With his penchant for schmaltz and the supernatural, Spielberg knows how to dazzle the audience with the preposterous, the familiar, and the predictable. It’s fun while not requiring too much thought. And this is quite hard to deliver as there is a thin line between dumb, brainless fun, and light fuss of fun that does not carry any emotional investment for the audience, to the point of treating the viewers like mere brainless spectators.
Basing it from the commercial doctrine of film production, it is true that casting the aging Ford as the titular hero one more time – in his considerably aging years – becomes a sort of gamble. However, dispelling all fears about age and ability, Ford puts on that legendary fedora and becomes Indiana Jones once again, exactly as he is remembered in his prime years. He still looks dashing in an adventurer jacket and even in a professorial tweed. The role still belongs to him and his dry comic delivery, intrepid air, and death-defying acrobatics.
The transition is carefully crafted as this fourth installment smartly showcases the younger version in Shia LaBeouf as Mutt Williams, a 50’s motorcycling hair comber with Jones’ superior intelligence and ability in his own way. Amidst his inexperience, he exudes that resourcefulness that slowly uncovers his sense of adventure, as if he were Jones’ son or his soon apprentice. In this film, he works side-by-side with Indiana Jones who is now a tenured professor in a university (after years of Indy becoming inactive in his thrilling journeys to uncover secrets and mysteries).
The metaphorical aspects of the film make a solid bearing for the theme and story. The crystal skulls represent some intellectually superior race, be it from outer space or another dimension, for which knowledge is the leading commodity; while acclaimed adventurer and archaeologist Henry Jones Jr., better known as Indiana Jones, is now in valuable service to an educational institution as a professor in his senior years. And he starts imposing on Williams that education is of prime importance: nagging and berating him for not finishing school like how the usual father figure would do for his son or a professor would say to his student. Furthermore, the familiar Cold War and competition on knowledge and technology between the Americans and the Russians is very much apparent as well. Being a pure entertainment venture as it is, such a subject matter is considerably fine for cinematic reasons.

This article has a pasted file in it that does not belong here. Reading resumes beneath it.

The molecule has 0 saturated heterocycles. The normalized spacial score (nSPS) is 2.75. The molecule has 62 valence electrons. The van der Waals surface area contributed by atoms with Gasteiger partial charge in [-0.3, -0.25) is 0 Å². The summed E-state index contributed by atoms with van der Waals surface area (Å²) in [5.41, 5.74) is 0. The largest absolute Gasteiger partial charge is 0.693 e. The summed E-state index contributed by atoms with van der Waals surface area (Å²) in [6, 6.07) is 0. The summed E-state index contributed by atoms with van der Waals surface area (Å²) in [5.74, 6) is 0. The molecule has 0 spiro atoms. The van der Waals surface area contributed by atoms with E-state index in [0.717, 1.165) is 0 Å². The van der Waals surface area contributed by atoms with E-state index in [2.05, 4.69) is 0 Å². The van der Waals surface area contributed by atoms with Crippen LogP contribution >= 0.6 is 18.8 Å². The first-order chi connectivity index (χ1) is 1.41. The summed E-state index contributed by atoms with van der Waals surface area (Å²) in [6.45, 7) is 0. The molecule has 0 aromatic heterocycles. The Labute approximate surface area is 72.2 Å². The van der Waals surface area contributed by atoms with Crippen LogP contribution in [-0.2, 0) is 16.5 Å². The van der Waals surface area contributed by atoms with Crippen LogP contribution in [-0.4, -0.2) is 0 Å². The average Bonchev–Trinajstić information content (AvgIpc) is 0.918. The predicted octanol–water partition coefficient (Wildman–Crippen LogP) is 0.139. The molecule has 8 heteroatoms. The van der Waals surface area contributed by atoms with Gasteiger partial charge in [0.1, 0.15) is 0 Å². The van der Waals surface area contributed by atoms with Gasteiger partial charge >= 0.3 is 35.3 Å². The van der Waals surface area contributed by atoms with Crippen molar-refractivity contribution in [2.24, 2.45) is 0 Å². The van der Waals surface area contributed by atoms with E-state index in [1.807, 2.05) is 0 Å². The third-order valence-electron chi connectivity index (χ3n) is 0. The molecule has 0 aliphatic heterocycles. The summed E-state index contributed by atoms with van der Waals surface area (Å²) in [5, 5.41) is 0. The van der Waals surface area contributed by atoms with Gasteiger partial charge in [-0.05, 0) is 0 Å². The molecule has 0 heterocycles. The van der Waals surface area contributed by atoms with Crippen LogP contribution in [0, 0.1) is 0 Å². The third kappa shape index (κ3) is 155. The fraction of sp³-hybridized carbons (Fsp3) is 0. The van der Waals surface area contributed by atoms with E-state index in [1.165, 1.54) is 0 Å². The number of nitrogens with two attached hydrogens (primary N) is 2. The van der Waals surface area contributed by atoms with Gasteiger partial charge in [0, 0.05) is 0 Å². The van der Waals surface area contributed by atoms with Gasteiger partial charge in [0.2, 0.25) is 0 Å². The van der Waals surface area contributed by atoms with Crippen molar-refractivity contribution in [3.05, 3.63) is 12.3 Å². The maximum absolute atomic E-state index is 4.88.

The film also brings back some familiar faces in the Indiana Jones franchise. Karen Allen’s Marion Ravenwood makes up for the romance and some eye-popping news for Indy. Ray Winstone’s Mac as Indy’s Brit triple-dealing spy-adventurer friend supplying intrigue and surprise further marks the mainstream requirements for character support. Outfitted in a black pageboy hair and Soviet pants suit, the new character in the person of Cate Blanchett’s Cold War bridging role as the Russian troublemaker Irina Spalko adds a certain image to the franchise. However, I personally find something lacking in her sense of making her character deeper than it should be. And it’s more than just the problem with the Russian accent. I’m not sure if I just have too much expectation on her because of the way she effectively delivers in many of her other films. I’m torn between her falling short of living up to the character or the character itself just makes her act that way, with the unfortunate result of lacking that solid blend of characterization to fill up the hole in question on her being like that. And if I compare it with John Hurt’s role as the jaded lunatic Professor Oxley who actually has a quite animated/exaggerated character as well, Hurt’s performance renders a yielding sense of character compared to Blanchett’s.
As a two-hour thrill-ride with stuntman extravaganzas of yore, Crystal Skull delivers smart, robust, and familiar entertainment. It promotes bravura filmmaking and just enough wit to bring it on. It is far-fetched, fast-paced fun with a lot of frantic energy.